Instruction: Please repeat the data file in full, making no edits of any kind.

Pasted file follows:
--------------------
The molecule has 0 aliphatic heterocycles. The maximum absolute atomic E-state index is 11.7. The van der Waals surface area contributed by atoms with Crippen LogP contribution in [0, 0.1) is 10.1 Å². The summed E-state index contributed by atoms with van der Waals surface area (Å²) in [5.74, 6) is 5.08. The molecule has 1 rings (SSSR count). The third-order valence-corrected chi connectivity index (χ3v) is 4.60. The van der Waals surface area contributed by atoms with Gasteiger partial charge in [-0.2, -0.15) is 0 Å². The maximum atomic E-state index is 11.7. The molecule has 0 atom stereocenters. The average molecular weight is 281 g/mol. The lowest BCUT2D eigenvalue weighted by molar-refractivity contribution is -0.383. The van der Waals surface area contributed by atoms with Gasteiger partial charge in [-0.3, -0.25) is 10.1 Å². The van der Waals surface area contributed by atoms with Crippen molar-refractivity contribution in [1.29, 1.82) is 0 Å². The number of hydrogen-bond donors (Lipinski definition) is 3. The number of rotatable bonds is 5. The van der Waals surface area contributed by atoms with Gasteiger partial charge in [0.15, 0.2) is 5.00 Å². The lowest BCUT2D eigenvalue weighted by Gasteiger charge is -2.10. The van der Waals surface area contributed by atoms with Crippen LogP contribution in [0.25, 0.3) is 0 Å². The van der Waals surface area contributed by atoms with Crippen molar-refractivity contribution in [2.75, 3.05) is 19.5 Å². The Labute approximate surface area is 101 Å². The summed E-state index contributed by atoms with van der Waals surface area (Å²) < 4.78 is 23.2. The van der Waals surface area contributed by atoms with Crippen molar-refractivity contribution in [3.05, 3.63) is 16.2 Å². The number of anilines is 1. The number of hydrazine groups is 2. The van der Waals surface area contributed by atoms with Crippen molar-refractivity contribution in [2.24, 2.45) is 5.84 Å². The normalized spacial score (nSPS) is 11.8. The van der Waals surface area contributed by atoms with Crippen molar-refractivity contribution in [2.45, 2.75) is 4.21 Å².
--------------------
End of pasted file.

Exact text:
The molecule has 0 aliphatic heterocycles. The maximum absolute atomic E-state index is 11.7. The van der Waals surface area contributed by atoms with Crippen LogP contribution in [0, 0.1) is 10.1 Å². The summed E-state index contributed by atoms with van der Waals surface area (Å²) in [5.74, 6) is 5.08. The molecule has 1 rings (SSSR count). The third-order valence-corrected chi connectivity index (χ3v) is 4.60. The van der Waals surface area contributed by atoms with Gasteiger partial charge in [-0.2, -0.15) is 0 Å². The maximum atomic E-state index is 11.7. The molecule has 0 atom stereocenters. The average molecular weight is 281 g/mol. The lowest BCUT2D eigenvalue weighted by molar-refractivity contribution is -0.383. The van der Waals surface area contributed by atoms with Gasteiger partial charge in [-0.3, -0.25) is 10.1 Å². The van der Waals surface area contributed by atoms with Crippen molar-refractivity contribution in [1.29, 1.82) is 0 Å². The number of hydrogen-bond donors (Lipinski definition) is 3. The number of rotatable bonds is 5. The van der Waals surface area contributed by atoms with Gasteiger partial charge in [0.15, 0.2) is 5.00 Å². The lowest BCUT2D eigenvalue weighted by Gasteiger charge is -2.10. The van der Waals surface area contributed by atoms with Crippen LogP contribution in [0.25, 0.3) is 0 Å². The van der Waals surface area contributed by atoms with Crippen molar-refractivity contribution in [2.75, 3.05) is 19.5 Å². The Labute approximate surface area is 101 Å². The summed E-state index contributed by atoms with van der Waals surface area (Å²) < 4.78 is 23.2. The van der Waals surface area contributed by atoms with Crippen molar-refractivity contribution in [3.05, 3.63) is 16.2 Å². The number of anilines is 1. The number of hydrazine groups is 2. The van der Waals surface area contributed by atoms with Crippen molar-refractivity contribution in [2.24, 2.45) is 5.84 Å². The normalized spacial score (nSPS) is 11.8. The van der Waals surface area contributed by atoms with Crippen molar-refractivity contribution in [2.45, 2.75) is 4.21 Å².